Protesters descended on Adidas stores across the country this week after reports that the company pays some factory workers as little as 34p an hour.
Campaigners visited stores including Adidas’ flagship on Oxford Street to replace price tags with labels saying “34p – Exploitation”. Anti-poverty charity War on Want handed out 14,000 price tags to volunteers, with the charity calling on Adidas to re-address workers rights.
The Independent published a story in April reporting that some of the sportswear brand’s contracted factory workers in Indonesia are paid 34p an hour, although the company has denied this.
War on Want sweatshops campaigner Murray Worthy said: “Adidas is clearly now on the rack through growing pressure over sweatshops. Thousands of our tags are being put on its products across the country. It is high time Adidas recognised exploitation is not OK and ensured a living wage for its factory workers.”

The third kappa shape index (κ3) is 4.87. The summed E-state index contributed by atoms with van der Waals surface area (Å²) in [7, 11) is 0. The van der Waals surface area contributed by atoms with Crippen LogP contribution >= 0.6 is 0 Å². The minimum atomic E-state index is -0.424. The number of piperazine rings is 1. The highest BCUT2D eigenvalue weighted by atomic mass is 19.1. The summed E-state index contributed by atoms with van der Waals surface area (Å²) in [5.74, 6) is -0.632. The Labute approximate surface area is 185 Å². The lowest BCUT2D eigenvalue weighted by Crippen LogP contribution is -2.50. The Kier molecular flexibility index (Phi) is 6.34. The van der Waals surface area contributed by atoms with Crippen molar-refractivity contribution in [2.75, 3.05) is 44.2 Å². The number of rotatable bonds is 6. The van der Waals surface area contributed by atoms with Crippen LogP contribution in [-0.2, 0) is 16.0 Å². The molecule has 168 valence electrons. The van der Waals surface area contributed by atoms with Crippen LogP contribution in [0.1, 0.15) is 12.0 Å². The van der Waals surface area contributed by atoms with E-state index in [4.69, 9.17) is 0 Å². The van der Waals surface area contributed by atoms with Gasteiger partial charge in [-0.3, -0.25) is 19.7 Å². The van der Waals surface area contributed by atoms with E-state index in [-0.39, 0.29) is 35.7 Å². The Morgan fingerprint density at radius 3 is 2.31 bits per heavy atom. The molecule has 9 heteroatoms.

Factories making official merchandise for the Olympics have already come under intense scrutiny this year. In February the London Organising Committee of the Olympic Games and Paralympic Games (LOCOG) said it was to launch a review of manufacturing bases after a report was published suggesting that workers making Olympic merchandise are being exploited.
In March factories producing garments for the Olympics came under further scrutiny after reports that staff were being overworked, underpaid and abused. According to The Observer, workers producing sportswear for Nike, Adidas and Puma have been beaten, verbally abused, underpaid and overworked in Bangladeshi sweatshops.